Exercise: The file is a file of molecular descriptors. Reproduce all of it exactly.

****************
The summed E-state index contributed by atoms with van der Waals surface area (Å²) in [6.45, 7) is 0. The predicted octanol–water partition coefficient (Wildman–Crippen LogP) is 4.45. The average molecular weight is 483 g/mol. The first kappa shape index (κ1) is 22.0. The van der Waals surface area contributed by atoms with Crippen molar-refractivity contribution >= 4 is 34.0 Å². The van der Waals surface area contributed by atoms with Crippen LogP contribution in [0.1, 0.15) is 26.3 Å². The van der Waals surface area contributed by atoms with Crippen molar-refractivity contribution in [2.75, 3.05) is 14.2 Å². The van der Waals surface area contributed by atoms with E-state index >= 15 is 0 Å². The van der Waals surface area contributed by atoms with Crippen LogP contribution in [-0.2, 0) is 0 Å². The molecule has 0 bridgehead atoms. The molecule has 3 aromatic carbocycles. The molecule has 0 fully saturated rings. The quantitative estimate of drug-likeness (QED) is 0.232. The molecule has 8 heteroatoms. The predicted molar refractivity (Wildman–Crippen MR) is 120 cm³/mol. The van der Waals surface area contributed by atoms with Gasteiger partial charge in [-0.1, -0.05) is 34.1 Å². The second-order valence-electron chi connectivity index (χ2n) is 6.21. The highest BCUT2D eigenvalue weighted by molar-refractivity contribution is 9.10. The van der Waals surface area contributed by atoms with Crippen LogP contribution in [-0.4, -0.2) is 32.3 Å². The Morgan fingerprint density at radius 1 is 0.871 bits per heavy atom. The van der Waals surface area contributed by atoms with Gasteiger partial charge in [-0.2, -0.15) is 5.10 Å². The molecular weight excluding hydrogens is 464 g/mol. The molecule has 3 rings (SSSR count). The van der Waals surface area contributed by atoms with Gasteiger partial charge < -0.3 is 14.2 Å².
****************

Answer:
The summed E-state index contributed by atoms with van der Waals surface area (Å²) in [6.45, 7) is 0. The predicted octanol–water partition coefficient (Wildman–Crippen LogP) is 4.45. The average molecular weight is 483 g/mol. The first kappa shape index (κ1) is 22.0. The van der Waals surface area contributed by atoms with Crippen molar-refractivity contribution >= 4 is 34.0 Å². The van der Waals surface area contributed by atoms with Crippen LogP contribution in [0.1, 0.15) is 26.3 Å². The van der Waals surface area contributed by atoms with Crippen molar-refractivity contribution in [2.75, 3.05) is 14.2 Å². The van der Waals surface area contributed by atoms with E-state index >= 15 is 0 Å². The van der Waals surface area contributed by atoms with Crippen LogP contribution in [-0.2, 0) is 0 Å². The molecule has 0 bridgehead atoms. The molecule has 3 aromatic carbocycles. The molecule has 0 fully saturated rings. The quantitative estimate of drug-likeness (QED) is 0.232. The molecule has 8 heteroatoms. The predicted molar refractivity (Wildman–Crippen MR) is 120 cm³/mol. The van der Waals surface area contributed by atoms with Gasteiger partial charge in [-0.1, -0.05) is 34.1 Å². The second-order valence-electron chi connectivity index (χ2n) is 6.21. The highest BCUT2D eigenvalue weighted by molar-refractivity contribution is 9.10. The van der Waals surface area contributed by atoms with Crippen LogP contribution in [-0.4, -0.2) is 32.3 Å². The Morgan fingerprint density at radius 1 is 0.871 bits per heavy atom. The van der Waals surface area contributed by atoms with Gasteiger partial charge in [-0.2, -0.15) is 5.10 Å². The molecular weight excluding hydrogens is 464 g/mol. The molecule has 3 rings (SSSR count). The van der Waals surface area contributed by atoms with Gasteiger partial charge < -0.3 is 14.2 Å².